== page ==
Raw and Real and Rugged Maine
I celebrated the day I finished the White Mountains of New Hampshire. I ate a whole pint of Ben & Jerry’s ice cream. By myself. No shame.
Guess what I learned afterward?
(Hint: it has nothing to do with ice cream)
The hardest part of the Trail is yet to come: Southern Maine.
I thought I just finished the hardest part!
It was an emotional blow, to be sure. Because the Whites were indeed hard. Steep, rocky, seemingly unending climbs. Rocks upon rocks upon rocks. Weather. And now it gets harder.
But slowly I have been making my way through the rugged mountains of southern Maine (or western Maine, as a gentleman from southern Maine corrected me). I have been slowed down yet again, which is slightly maddening because I am ready to be done with this half of the Trail and go home for a week to recharge.
This drive has led to a tough week emotionally. But a few nights ago I was privileged to share conversation with Milkshakes, a SOBO, and Brenda, a section hiker. We related our experiences on the Trail and shared how God leads us and keeps us going. It was refreshing to find someone who could relate to my journey of faith out here and I was encouraged. I found out that I’m not the only one struggling, and that in itself is a morale booster. I’m not the only one who thinks about going home, about leaving the Trail. I am not the only one relying on God to carry me through this.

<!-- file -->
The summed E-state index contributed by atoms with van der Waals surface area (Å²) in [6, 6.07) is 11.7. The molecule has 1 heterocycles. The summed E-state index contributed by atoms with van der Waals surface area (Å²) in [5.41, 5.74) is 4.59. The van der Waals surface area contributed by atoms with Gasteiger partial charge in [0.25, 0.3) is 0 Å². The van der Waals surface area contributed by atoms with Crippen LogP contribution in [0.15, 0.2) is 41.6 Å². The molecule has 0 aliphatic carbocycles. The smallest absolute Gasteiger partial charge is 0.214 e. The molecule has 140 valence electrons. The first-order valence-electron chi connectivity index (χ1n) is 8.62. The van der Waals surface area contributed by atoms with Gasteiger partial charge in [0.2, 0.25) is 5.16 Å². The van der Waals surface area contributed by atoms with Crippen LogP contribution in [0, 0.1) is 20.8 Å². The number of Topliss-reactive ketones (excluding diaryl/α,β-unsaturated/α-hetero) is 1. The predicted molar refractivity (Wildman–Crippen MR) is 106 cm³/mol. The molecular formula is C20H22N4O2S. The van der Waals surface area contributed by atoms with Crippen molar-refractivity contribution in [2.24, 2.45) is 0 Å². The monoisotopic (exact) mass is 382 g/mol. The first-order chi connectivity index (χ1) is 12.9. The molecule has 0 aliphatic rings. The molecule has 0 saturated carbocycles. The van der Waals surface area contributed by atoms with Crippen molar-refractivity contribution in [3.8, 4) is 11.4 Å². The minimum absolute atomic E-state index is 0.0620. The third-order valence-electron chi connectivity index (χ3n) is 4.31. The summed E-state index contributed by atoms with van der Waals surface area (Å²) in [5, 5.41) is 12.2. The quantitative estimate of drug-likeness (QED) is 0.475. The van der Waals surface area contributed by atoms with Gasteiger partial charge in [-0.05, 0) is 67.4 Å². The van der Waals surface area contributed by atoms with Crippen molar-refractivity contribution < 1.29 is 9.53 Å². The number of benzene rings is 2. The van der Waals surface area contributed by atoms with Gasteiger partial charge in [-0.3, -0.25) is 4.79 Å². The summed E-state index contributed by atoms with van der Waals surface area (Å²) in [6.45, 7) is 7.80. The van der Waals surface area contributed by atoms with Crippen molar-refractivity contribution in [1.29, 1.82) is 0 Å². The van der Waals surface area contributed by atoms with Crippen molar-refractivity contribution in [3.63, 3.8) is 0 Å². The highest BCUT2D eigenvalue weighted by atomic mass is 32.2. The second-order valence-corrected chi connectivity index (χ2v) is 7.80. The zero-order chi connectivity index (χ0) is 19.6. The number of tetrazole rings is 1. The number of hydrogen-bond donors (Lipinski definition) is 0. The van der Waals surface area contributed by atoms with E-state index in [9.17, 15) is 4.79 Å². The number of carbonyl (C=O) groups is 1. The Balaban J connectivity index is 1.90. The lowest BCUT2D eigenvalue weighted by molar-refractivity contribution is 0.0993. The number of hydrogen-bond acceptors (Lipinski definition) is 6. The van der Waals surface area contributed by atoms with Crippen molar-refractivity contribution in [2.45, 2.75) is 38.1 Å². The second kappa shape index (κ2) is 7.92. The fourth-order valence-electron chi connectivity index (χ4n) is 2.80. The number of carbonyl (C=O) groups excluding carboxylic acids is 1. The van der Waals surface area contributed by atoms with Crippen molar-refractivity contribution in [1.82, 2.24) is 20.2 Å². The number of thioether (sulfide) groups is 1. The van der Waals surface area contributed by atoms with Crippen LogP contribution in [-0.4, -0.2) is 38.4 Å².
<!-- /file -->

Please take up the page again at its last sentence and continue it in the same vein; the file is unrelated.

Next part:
That is an amazing part of hiking this Trail: you meet someone and five minutes later you can have a personal, meaningful conversation about life. Everything out here is so raw and real; we can’t help but be real, too. (Okay, being covered in mud, smelling like you haven’t showered in a month, and wearing the same clothes you’ve been wearing for 900 miles might have something to do with it, too.)
It is hard out here. Many people call me “strong” for being out here. To be honest, most days I don’t feel strong. I am tired, sore, and the 0.2 mile walk to the privy or to get water seems like 2 miles. I go to bed knowing that in the morning another mountain is going to try to whup my butt. It is hard to wake up and face that. But God is strong; He’s never failed me, and He won’t start now. And so I won’t quit, even though I think about it and sometimes wish it was that easy.
Tomorrow I climb the last significantly difficult mountains of Maine until Katahdin. I might cry with relief when I get to the shelter tomorrow evening.
Until then, I’m out here in rugged Maine, keeping it real.
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